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The Leaning Tower of San Francisco is outperforming the Leaning Tower of Pisa

San Francisco’s newest high rise has tilted 6 feet in 6 years.

The Leaning Tower of Pisa is more than five meters off perpendicular after 800 years.

The leaning tower of Pisa is located next to the Cathedral of Pisa, in Piazza dei Miracoli (Square of miracles) in the city of Pisa, Italy. It was constructed over two centuries starting in 1173 and finished in 1399. It was originally 60 meters high.  It has sunk unevenly so that the actual height now is 56.67m on the highest side and 55.86m on the lowest side. The Width of walls at the base is 2.438 meters and the Weight of tower is approximately 14,500 tonnes. The construction was interrupted several times by wars, debt and while engineers worked on solutions to correct the lean. We now know that without these interruptions that allowed the soil to compress under the tower, it would have certainly toppled over. It is now stabilized by cables.

Thanks to the soft ground, it had begun to lean by the time its builders got to the third story, in 1178. Shifting soil had destabilized the tower’s foundations. Over the next 800 years, it became clear the 55-metre tower wasn’t just learning but was actually falling at a rate of one to two millimeters per year. Today, the Leaning Tower of Pisa is more than five meters off perpendicular.

San Francisco’s Millennium 58-Story Tower with Condominiums selling as high as $10 million is also sinking unevenly.

The Millennium Tower [1], completed in 2009, which its developers say is the largest reinforced concrete building in the western United States, has now sunk about 16 inches and is leaning six inches toward a neighboring skyscraper. The building’s tilt has become a public scandal [2], a dispute that has produced a wide-eyed examination of whether or not San Francisco’s frenetic skyscraper-building spree was properly monitored by city authorities. In a city bracketed by two major earthquake fault lines, the possibility of engineering flaws generates particular unease. The building spree in San Francisco has taken place for the most part in an area that used to be part of San Francisco Bay, land created using dredged soil as well as piles of detritus from the 1906 earthquake.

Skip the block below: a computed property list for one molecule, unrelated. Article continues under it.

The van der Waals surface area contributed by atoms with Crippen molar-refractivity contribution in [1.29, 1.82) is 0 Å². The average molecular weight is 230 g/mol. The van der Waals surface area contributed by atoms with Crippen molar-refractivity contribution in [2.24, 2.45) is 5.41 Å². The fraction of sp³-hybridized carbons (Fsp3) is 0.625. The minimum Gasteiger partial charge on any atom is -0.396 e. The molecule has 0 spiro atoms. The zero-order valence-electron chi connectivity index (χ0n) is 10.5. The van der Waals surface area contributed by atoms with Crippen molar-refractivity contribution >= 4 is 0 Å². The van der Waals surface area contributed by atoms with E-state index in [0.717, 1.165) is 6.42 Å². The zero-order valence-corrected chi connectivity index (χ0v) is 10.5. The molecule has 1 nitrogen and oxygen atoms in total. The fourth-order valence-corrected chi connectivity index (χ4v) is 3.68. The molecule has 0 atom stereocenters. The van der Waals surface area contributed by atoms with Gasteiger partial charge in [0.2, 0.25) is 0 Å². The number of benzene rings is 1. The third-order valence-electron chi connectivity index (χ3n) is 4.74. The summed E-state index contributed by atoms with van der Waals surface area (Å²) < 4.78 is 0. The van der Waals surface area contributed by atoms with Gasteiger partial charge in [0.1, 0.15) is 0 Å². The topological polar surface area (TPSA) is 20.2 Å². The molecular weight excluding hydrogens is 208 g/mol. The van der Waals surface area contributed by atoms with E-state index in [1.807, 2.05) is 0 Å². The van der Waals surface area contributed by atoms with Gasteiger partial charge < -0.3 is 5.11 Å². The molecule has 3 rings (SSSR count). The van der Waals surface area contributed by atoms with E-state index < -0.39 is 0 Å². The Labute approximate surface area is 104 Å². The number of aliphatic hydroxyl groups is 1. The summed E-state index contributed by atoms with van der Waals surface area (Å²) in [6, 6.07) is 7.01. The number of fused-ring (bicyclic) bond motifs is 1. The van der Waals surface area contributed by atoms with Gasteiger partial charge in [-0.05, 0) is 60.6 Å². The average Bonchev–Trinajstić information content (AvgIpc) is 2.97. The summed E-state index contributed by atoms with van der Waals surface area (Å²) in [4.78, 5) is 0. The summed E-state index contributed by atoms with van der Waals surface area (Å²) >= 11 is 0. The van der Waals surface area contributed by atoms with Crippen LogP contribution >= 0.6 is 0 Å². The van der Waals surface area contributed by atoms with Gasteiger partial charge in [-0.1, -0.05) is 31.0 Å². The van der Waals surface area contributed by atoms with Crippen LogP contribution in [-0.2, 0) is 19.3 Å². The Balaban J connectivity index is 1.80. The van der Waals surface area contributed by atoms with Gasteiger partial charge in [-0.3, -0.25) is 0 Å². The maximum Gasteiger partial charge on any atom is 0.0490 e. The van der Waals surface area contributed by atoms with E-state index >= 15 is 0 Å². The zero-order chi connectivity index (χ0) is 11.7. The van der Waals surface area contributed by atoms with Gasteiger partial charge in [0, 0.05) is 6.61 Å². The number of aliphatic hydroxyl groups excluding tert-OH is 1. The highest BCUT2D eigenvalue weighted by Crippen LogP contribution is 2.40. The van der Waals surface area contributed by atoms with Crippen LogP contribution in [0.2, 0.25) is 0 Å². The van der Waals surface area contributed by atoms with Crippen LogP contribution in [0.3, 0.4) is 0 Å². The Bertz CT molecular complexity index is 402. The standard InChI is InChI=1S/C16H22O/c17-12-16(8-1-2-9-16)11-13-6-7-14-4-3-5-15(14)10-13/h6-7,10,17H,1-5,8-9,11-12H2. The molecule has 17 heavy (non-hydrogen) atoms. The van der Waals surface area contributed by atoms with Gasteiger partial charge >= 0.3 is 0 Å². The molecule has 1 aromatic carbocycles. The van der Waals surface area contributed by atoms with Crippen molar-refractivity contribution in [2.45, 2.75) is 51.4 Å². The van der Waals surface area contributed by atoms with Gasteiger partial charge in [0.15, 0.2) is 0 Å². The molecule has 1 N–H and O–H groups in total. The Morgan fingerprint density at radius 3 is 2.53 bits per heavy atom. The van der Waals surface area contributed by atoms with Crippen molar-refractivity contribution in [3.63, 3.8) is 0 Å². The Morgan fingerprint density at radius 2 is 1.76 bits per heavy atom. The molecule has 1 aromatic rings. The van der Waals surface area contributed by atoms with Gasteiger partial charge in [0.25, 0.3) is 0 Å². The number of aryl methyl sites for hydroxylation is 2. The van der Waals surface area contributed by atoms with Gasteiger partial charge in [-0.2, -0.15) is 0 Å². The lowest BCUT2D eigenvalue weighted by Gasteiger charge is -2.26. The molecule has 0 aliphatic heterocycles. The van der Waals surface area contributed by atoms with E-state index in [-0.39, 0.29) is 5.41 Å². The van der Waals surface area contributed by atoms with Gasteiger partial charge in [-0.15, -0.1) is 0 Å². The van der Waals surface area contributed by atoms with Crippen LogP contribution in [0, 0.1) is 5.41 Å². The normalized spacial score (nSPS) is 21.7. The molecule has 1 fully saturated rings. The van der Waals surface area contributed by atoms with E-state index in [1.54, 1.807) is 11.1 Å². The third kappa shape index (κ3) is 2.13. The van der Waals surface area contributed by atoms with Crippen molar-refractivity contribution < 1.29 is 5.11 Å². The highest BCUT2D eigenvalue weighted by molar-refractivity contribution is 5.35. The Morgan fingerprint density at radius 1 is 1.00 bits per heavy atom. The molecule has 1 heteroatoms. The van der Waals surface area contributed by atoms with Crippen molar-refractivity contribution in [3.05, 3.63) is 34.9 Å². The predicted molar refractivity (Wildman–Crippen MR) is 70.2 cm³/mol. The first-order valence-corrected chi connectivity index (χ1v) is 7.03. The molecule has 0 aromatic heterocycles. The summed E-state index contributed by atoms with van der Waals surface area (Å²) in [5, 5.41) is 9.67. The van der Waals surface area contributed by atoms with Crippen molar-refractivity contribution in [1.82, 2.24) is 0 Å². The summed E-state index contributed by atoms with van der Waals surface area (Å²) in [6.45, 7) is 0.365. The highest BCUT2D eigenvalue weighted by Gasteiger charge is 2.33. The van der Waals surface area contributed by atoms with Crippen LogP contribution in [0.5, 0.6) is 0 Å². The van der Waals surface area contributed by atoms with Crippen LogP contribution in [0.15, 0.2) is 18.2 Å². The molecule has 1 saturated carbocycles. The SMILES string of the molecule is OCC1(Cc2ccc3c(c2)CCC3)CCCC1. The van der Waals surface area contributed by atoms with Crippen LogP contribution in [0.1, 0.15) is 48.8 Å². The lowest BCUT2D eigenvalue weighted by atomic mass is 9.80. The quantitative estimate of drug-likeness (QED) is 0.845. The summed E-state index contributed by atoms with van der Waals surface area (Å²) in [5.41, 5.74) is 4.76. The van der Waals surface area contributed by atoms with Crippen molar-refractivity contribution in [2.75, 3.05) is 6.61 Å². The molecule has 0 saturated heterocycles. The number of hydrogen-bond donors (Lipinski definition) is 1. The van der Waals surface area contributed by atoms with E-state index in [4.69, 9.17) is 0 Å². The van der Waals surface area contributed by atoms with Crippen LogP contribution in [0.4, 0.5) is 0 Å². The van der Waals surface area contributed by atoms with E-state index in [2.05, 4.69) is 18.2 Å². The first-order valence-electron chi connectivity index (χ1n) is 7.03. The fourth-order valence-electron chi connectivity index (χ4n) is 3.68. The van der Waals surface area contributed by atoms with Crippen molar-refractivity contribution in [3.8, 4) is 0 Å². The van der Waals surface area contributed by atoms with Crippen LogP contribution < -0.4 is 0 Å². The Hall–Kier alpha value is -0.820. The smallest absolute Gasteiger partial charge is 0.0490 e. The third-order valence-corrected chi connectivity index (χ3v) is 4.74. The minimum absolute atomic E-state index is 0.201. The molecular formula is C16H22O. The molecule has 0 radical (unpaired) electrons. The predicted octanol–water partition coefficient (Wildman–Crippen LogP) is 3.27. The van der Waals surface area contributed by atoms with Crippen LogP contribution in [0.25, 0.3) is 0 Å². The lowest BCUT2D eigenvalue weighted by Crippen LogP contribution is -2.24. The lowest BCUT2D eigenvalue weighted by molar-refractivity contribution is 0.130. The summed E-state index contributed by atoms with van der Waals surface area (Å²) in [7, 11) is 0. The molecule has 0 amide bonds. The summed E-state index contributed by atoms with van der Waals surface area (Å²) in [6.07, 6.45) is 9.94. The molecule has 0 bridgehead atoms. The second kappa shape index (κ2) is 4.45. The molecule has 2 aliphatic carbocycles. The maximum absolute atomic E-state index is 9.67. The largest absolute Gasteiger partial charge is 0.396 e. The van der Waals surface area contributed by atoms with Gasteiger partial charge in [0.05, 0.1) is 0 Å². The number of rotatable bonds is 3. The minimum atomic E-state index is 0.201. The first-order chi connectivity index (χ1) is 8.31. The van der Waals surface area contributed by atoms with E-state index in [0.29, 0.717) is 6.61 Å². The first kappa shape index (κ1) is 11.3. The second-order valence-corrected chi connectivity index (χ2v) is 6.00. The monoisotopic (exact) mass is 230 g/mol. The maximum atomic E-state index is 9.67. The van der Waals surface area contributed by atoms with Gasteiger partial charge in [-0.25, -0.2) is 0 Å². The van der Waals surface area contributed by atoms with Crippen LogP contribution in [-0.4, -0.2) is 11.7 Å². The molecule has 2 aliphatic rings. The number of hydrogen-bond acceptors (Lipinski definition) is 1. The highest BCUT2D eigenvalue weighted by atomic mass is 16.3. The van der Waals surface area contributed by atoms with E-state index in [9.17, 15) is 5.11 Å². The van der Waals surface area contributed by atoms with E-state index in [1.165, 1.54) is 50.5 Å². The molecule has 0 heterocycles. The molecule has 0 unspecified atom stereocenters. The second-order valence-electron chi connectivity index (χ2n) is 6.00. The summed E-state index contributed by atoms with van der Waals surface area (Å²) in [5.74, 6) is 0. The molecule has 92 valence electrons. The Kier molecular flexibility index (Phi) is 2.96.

Unlike some downtown high-rises, the Millennium isn’t steel-framed. Instead, the developer chose a concrete design more common to residential buildings. It relies on huge columns, shear walls and beams, and it’s much heavier than steel. What’s more, the building is located on unstable mud-fill, just off the bay’s original shoreline. Unbelievably, only two of the numerous sky scrapers in San Francisco are resting on piles down to bedrock. But then most of the skyscrapers aren’t located off the original shoreline on mud-fill.

The problem is complicated on a huge hole that was dug next door starting in 2010 for the still-under-construction Transbay Transit Center bus and rail terminal. That project is run by the Transbay Joint Powers Authority, which consists of San Francisco, AC Transit, Caltrans and the operators of Caltrans — meaning that if Millennium Partners’ assessment is correct, those taxpayer-funded government entities could be on the hook for tens of millions in repairs. However, the transit bay authority did spend $58 million to shore up the building before starting the big dig.

The Millennium’s engineers anchored the building over a thick concrete slab with piles driven roughly 80 feet into dense sand. “To cut costs, Millennium did not drill piles to bedrock,” or 200 feet down, the transit center authority said in its statement. Had it done so, the agency said, “the tower would not be tilting today.” . . .

Apparently, many are not worried since sales are still occurring, sometimes a million or so less for each condo than the original price. However, looking at the number of lawsuits, the lawyers may make more than the cost of the skyscraper. . .

One condo owner suggested that the developers should lop off the top 20 floors to prevent the building from toppling over. . . .

Read the SF Chronical Story . . . [3]

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